Monday, December 17, 2007

So be good, for goodness sake...

There's a limit -- I discovered after 6 straight hours on the couch in my parents' house where I was visiting last Sunday -- to just how lazy one man can be.

Desperate for something that could credibly pass as "productive," I decided to do a little Christmas shopping at the mall near my childhood home, so I headed out the door on foot. About halfway there, a rather portly, older man shoveling his drive caught my attention.

"Hey," he wheezed in my general direction. "Want to make a little money?"

Shoveling driveways for $10 apiece through the neighbourhood was a business I thought I'd left behind when I was about 16, but I could see the guy was struggling, so I picked up a shovel. I told him he didn't need to pay me anything, that I was happy to help him do it for free, but he protested: "If you're not going to let me pay you, you can go on your way right now because I'm having none of that," he said, reaching for the shovel. I'd welcome anything he felt was appropriate, I told him with a shrug, and set to work on the unplowed lower half.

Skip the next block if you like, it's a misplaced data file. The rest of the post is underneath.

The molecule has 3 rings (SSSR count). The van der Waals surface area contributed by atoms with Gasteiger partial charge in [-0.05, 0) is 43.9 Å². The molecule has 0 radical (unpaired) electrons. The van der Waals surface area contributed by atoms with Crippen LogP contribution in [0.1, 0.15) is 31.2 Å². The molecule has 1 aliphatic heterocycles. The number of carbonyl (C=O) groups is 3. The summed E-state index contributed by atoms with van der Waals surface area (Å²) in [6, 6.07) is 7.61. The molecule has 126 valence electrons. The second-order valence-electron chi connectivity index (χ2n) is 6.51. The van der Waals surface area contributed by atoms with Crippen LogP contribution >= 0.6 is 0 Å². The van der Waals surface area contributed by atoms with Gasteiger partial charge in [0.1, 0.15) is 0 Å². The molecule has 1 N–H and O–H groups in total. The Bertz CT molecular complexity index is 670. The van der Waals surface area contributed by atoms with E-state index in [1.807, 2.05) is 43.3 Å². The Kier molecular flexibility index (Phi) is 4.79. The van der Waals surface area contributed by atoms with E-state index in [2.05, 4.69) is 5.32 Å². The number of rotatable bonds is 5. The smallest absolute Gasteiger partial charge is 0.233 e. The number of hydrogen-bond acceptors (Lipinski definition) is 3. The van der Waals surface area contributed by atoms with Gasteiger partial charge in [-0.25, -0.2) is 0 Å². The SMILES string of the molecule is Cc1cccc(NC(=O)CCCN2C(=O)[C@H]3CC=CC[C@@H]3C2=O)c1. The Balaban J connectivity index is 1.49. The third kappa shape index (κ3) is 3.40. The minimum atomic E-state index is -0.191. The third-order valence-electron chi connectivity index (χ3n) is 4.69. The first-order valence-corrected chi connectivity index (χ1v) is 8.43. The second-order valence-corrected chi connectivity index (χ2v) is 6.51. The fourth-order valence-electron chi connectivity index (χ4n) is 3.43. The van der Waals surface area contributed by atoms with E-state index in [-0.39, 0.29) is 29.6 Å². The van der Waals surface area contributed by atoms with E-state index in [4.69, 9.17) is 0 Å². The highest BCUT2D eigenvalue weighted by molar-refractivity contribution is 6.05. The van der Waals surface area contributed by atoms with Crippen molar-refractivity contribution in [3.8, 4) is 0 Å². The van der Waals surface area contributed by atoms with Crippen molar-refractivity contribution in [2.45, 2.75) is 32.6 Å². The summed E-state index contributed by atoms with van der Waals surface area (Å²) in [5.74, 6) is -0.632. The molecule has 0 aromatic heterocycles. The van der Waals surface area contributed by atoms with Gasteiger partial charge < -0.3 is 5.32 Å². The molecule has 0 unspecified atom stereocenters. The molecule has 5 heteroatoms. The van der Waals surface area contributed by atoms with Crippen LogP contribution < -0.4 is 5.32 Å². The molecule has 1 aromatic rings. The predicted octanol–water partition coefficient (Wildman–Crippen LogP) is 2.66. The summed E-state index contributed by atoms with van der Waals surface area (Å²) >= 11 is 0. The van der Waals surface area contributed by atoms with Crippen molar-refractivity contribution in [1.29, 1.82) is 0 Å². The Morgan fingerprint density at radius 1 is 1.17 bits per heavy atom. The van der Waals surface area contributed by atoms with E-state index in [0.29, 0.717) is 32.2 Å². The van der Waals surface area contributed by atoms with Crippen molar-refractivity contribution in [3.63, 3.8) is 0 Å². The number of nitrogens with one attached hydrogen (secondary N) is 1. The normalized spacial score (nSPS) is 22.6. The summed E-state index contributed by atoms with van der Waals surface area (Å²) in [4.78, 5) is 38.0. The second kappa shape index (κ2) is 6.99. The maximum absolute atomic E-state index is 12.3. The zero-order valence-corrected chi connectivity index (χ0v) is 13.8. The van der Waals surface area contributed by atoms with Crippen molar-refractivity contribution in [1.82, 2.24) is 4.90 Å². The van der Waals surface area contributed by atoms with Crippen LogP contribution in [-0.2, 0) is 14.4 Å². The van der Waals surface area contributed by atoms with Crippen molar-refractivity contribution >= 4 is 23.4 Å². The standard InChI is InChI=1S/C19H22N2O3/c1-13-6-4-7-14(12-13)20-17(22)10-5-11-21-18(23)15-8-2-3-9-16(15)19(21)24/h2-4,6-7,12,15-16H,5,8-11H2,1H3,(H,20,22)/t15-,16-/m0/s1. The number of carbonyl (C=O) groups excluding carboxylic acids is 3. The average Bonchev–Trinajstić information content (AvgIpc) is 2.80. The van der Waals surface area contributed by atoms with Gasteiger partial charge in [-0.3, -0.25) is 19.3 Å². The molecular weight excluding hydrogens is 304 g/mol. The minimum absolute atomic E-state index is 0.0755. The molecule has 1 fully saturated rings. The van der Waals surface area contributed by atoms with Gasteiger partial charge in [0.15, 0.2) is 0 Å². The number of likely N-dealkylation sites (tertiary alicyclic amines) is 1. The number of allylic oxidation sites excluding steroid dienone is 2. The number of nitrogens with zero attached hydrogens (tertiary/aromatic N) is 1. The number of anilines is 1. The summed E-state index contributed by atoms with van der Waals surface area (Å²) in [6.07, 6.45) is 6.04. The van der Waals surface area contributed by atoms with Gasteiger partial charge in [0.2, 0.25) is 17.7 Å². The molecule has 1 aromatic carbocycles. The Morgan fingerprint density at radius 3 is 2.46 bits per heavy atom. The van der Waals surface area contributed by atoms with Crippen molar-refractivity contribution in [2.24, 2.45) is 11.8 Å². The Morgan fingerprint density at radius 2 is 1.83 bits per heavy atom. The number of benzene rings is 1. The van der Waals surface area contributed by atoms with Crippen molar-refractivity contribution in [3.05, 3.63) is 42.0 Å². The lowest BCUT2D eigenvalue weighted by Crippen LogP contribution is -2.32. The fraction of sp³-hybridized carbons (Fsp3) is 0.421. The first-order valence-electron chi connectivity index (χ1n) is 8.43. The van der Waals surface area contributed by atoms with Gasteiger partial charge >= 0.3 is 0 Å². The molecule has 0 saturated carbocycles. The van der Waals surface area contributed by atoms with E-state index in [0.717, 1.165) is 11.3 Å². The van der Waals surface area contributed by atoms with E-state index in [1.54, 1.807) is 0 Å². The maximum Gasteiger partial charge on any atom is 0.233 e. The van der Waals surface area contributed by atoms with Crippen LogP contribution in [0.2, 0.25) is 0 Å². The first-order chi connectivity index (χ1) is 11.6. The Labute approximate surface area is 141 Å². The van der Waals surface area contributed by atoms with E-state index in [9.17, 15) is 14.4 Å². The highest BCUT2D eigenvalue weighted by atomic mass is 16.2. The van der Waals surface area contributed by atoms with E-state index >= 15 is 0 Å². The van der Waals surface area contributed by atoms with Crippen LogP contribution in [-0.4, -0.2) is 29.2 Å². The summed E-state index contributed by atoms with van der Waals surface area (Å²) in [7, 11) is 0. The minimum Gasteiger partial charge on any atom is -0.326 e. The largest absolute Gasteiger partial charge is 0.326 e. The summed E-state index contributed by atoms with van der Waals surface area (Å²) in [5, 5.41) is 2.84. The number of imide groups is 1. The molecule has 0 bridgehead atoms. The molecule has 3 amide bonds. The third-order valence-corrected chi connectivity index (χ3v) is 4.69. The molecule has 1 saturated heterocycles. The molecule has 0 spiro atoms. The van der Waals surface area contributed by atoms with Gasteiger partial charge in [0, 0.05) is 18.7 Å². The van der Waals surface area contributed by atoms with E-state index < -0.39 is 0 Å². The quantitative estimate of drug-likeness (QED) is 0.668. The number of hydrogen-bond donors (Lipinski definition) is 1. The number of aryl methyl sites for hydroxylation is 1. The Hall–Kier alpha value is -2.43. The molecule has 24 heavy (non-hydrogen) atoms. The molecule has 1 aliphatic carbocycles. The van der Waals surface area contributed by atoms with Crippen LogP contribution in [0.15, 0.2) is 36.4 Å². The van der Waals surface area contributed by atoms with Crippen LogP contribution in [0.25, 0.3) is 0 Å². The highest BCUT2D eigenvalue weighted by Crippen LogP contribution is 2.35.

We worked in tandem -- I did the heavy lifting, so to speak, leaving him to clean up whatever I missed along the edges, once he'd gotten his breath back. We made small talk to pass the time; he moved onto the street a few years after my parents did. (The fact that we'd never crossed paths before made me feel somehow awkward, I don't know why.) Turns out, he has a son about my age I used to play road hockey with very occasionally.

One sweaty half-hour later, I was finished. He held out a tentative twenty-dollar bill, which I sheepishly grabbed once I saw the look of concern on his face. I thanked him for his company, and continued on my way.

It wasn't until I rounded the corner that a sudden pang of guilt hit me. Shouldn't I have been a little more insistent about not being paid? I'm sure he would have appreciated the good turn. Leafing through my wallet, I found the guilty $20, and wondered how to rectify the situation. My head was halfway through a plan to put the bill in his mailbox with an anonymous Merry Christmas note attached when I spied a better alternative. Rolling the bill up, I slipped it into the Salvation Army box to the right of the mall's entrance doors. The woman watching it smiled and thanked me for my donation. It made me feel warm inside -- which was great, considering the chilly job I'd just finished.

All in all, it was just the kind of return on investment I was looking for.

1 comment:

Krupo said...

No accountants have pounced to hector you about getting a tax receipt? ;)